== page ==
NASA has launched an exploratory rocket from Norway to help understand the dense area of the upper atmosphere on the Earth’s sunny side.
There is a hole in the Earth’s magnetic field in an area known as the polar tip. This space allows solar winds from the sun to reach the Earth’s atmosphere, causes radio and GPS signals to behave strangely, and slows down spacecraft as they pass through this region. The air in this region is denser than elsewhere in the orbit of spacecraft around the Earth, but it is not understood how or why.
Cusp Region Experiment-2 (CREX-2) is funded by NASA and led by Mark Conde of the University of Alaska Fairbanks Geophysical Institute. The mission aims to understand the dynamics at the forefront, first set to do so in 2019 as part of Grand Challenge Initiative project CUSP. However, it was delayed due to low solar activity, and the Covid-19 pandemic only served to delay the flight further. Now CREX-2 was finally able to launch on December 1 from a launch pad in Andenes, Norway, at. 3:25 EST.
“We have been waiting more than two years to send this payload into the lead, and the space weather conditions we experienced today were ideal. Preliminary assessments suggest that all aspects of the rocket, its payload and the supporting observatories worked as intended. “We had not dared to hope for such a perfect fit of conditions, and certainly not on the first day of our launch window,” said Conde.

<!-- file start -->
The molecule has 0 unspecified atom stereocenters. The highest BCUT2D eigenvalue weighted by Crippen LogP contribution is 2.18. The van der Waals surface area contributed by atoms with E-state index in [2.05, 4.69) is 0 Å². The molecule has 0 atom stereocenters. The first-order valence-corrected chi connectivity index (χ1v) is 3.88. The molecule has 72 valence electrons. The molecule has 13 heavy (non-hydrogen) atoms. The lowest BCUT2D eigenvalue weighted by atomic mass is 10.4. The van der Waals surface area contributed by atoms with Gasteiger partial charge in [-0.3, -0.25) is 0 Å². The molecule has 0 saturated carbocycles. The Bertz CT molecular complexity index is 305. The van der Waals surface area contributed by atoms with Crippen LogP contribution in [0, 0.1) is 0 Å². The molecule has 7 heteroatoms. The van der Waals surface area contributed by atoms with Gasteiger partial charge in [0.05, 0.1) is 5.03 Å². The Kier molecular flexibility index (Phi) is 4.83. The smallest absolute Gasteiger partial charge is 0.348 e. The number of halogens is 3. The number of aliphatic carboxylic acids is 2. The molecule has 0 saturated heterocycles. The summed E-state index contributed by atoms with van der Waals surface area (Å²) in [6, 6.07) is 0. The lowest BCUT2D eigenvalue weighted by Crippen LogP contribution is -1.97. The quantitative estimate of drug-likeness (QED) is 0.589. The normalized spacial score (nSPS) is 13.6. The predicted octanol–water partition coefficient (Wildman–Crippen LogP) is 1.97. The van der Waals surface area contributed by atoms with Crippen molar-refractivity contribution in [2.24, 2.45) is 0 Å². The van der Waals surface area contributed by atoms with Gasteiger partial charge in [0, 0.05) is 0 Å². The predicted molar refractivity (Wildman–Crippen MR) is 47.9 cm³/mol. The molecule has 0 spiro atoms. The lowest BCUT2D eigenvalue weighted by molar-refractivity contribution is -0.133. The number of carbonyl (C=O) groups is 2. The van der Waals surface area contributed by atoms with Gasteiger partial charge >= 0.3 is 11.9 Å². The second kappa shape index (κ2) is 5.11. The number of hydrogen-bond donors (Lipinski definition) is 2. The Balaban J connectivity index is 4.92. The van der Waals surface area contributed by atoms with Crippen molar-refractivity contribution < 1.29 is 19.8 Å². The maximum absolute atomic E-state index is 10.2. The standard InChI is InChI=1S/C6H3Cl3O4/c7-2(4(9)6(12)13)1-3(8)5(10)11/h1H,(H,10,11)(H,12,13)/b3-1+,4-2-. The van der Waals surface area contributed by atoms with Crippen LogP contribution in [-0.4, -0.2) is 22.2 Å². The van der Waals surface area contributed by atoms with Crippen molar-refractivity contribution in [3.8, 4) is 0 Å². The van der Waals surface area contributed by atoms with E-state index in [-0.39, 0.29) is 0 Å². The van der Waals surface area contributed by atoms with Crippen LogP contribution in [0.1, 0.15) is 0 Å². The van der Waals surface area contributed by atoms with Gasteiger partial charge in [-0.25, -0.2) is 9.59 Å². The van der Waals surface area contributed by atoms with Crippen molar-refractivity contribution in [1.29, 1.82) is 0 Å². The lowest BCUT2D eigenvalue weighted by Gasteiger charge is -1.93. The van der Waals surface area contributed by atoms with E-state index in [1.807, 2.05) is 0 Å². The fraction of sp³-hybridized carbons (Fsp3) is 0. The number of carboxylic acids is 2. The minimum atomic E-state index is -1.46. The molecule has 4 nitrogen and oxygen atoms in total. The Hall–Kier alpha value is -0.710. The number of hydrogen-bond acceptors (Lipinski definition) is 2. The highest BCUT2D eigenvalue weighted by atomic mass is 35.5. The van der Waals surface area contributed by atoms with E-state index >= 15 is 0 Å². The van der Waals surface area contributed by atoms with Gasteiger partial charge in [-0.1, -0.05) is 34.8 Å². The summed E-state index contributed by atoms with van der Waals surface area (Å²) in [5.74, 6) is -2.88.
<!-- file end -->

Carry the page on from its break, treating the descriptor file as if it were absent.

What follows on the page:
The density of the Earth’s atmosphere is consistent across the globe for a given height, and decreases significantly as the altitude increases. About 250 miles (402 kilometers) above the Earth at the top is an air pocket that is about one and a half times denser than the atmosphere elsewhere on the globe at that altitude.
You can not just increase the mass in an area by a factor of 1.5 and do nothing else, otherwise the sky will fall, Conde said.
With the successful launch of CREX-2, scientists will be working towards determining which forces support the extra mass found in this part of the atmosphere.
You can learn more about the rocket and its mission at NASA website.